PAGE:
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Baby stranger anxiety or Infant stranger anxiety

You can get an idea of how your baby goes from phase to phase in development of Baby stranger anxiety or Infant stranger anxiety at different ages. This is how it goes in a doctor’s office for a typical baby until he’s about a year old.

The process of Baby stranger anxiety or Infant stranger anxiety starts at two months as he pays little attention to the doctor. As he lies on the examining table, he keeps looking over his shoulder at his mother.

The four-month-old is the doctor’s delight. He breaks into a body-wiggling smile just as often as the doctor smiles and makes noises at him.

By five or six months, Baby stranger anxiety or Infant stranger anxiety improves as the baby may have begun to change his mind; by nine months he is certain: the doctor is a stranger and therefore to be feared.

When the doctor approaches, he stops his kicking and cooing. His body freezes, and he eyes the doctor intently, even suspiciously, for may be twenty seconds. Finally his chin puckers, and he begins to shriek.

He may get so worked up that he cries long after the exam is over. This is a typical Baby stranger anxiety or Infant stranger anxiety.

The nine-month-old baby is suspicious not only of the doctor; anything new and unfamiliar makes him anxious, even a new hat on his mother or his father’s clean-shaven face if he is used to seeing his father with a beard.

This behavior is called Baby stranger anxiety or Infant stranger anxiety, and it’s very interesting to think about what has changed to make your baby go from loving everyone to being a suspicious worrywart.

In Baby stranger anxiety or Infant stranger anxiety, before about six months of age, babies can recognize when they have seen something before (we know, because they tend to stare longer at such things), but they don’t seem to really think about things as being either strange or familiar.

This is probably because in a four-month-old, the thinking part of the brain—the outer layer or cortex—is not yet fully online. By six months, the cortex is much more functional. One result is that babies now have much better memory skills.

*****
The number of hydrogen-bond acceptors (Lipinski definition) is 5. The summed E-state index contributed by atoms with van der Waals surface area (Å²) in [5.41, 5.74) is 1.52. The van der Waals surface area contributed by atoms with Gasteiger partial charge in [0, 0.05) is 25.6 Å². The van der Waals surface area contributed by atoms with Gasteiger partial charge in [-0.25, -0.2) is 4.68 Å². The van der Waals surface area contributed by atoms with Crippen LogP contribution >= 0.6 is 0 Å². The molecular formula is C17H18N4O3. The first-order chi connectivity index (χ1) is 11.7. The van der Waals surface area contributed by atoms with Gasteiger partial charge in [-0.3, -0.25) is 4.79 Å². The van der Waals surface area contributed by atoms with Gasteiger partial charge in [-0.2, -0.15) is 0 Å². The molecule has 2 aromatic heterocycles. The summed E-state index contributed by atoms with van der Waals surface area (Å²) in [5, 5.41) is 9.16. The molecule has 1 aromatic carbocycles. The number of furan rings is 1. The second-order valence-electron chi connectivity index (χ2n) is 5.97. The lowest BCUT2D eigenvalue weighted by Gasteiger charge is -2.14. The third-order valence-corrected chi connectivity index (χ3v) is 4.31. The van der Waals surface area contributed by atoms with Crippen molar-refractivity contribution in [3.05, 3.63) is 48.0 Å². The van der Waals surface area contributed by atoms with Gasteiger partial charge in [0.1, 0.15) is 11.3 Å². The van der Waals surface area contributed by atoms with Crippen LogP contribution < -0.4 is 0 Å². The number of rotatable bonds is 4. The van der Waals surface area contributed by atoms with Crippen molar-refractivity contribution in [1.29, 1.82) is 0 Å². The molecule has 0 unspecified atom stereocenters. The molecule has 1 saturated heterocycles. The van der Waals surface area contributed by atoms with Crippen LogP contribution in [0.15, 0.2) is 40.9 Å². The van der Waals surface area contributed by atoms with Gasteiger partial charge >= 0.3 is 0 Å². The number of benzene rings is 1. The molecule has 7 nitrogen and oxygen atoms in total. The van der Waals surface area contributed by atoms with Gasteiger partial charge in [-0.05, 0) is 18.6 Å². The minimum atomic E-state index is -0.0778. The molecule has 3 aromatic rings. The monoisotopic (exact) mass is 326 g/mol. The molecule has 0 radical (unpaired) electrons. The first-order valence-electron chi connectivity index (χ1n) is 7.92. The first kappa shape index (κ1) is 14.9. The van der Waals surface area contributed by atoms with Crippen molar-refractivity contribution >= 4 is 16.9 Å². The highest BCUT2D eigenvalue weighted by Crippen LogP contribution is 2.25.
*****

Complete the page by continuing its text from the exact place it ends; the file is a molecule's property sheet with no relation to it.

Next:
In Baby stranger anxiety or Infant stranger anxiety, Babies clearly recognize the difference between what is familiar and what is strange things may be dangerous. You can almost watch this thought process take place, as your baby first stares at the stranger, then back at you, then back to the stranger, and finally, several seconds, later bursts into tears.

At six to nine months babies are much smarter when it comes to Baby stranger anxiety or Infant stranger anxiety, but they still aren’t good at predicting, based on past experience, what is likely to happen next.

A six-month-old lives pretty much in the present. So when there is a stranger right in front of him, he can’t understand why it’s not a familiar person, and he can’t figure out how any good will come of this situation. He also can’t do much about the situation except protest and cry.

By twelve to fifteen months, when Baby stranger anxiety or Infant stranger anxiety is generally on the way out, the infant is better at learning from the past and anticipating the future: “May be I don’t know who this person is, but nothing awful has happened in the past, so I can handle this stranger without panicking.”

Some babies (about one in seven) become particularly anxious in response to strange things and people. Even as small infants, their hearts beat faster when they see something unexpected, and all through childhood they tend to be extracautious.

As toddlers, for example, they often hang back for a long time in a new situation before joining in. This temperament trait is sometimes called slow-to-warm-up, a very appropriate name.

It is inborn, a result of the way the child’s brain works, not early parenting practices. Most importantly, it is not an illness, and it is not something that needs to be fixed.

If your baby seems especially sensitive about new people and new places in the middle of the first year, it’s sensible to protect him from fright by making strangers stay at a distance until he gets used to them.

During Baby stranger anxiety or Infant stranger anxiety, don’t keep him from seeing stranger, though. In time, through repeated exposure, things that were strange become more familiar and even slow-to-warm-up children become more comfortable.

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